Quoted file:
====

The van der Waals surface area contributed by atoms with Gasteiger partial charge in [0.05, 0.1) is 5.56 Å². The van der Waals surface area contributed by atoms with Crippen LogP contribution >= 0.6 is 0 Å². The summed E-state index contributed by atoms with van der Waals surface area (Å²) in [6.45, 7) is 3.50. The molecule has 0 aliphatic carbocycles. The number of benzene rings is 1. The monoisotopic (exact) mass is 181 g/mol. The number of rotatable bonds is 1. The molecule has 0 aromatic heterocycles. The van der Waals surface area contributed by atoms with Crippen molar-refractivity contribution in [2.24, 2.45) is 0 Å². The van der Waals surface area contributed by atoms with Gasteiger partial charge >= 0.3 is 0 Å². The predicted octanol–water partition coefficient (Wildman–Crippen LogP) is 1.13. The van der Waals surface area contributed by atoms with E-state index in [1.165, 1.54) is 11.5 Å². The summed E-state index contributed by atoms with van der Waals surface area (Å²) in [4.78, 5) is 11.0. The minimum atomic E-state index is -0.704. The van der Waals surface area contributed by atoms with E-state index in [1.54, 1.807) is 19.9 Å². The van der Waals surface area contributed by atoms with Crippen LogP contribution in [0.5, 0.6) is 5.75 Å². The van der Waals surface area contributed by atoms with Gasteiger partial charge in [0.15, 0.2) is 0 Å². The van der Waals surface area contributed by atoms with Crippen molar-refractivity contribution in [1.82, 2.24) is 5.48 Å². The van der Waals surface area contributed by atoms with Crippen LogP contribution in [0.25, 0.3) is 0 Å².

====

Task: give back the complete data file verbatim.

The van der Waals surface area contributed by atoms with Gasteiger partial charge in [0.05, 0.1) is 5.56 Å². The van der Waals surface area contributed by atoms with Crippen LogP contribution >= 0.6 is 0 Å². The summed E-state index contributed by atoms with van der Waals surface area (Å²) in [6.45, 7) is 3.50. The molecule has 0 aliphatic carbocycles. The number of benzene rings is 1. The monoisotopic (exact) mass is 181 g/mol. The number of rotatable bonds is 1. The molecule has 0 aromatic heterocycles. The van der Waals surface area contributed by atoms with Crippen molar-refractivity contribution in [2.24, 2.45) is 0 Å². The van der Waals surface area contributed by atoms with Gasteiger partial charge >= 0.3 is 0 Å². The predicted octanol–water partition coefficient (Wildman–Crippen LogP) is 1.13. The van der Waals surface area contributed by atoms with E-state index in [1.165, 1.54) is 11.5 Å². The summed E-state index contributed by atoms with van der Waals surface area (Å²) in [4.78, 5) is 11.0. The minimum atomic E-state index is -0.704. The van der Waals surface area contributed by atoms with E-state index in [1.54, 1.807) is 19.9 Å². The van der Waals surface area contributed by atoms with Crippen LogP contribution in [0.5, 0.6) is 5.75 Å². The van der Waals surface area contributed by atoms with Gasteiger partial charge in [0.15, 0.2) is 0 Å². The van der Waals surface area contributed by atoms with Crippen molar-refractivity contribution in [1.82, 2.24) is 5.48 Å². The van der Waals surface area contributed by atoms with Crippen LogP contribution in [0.25, 0.3) is 0 Å².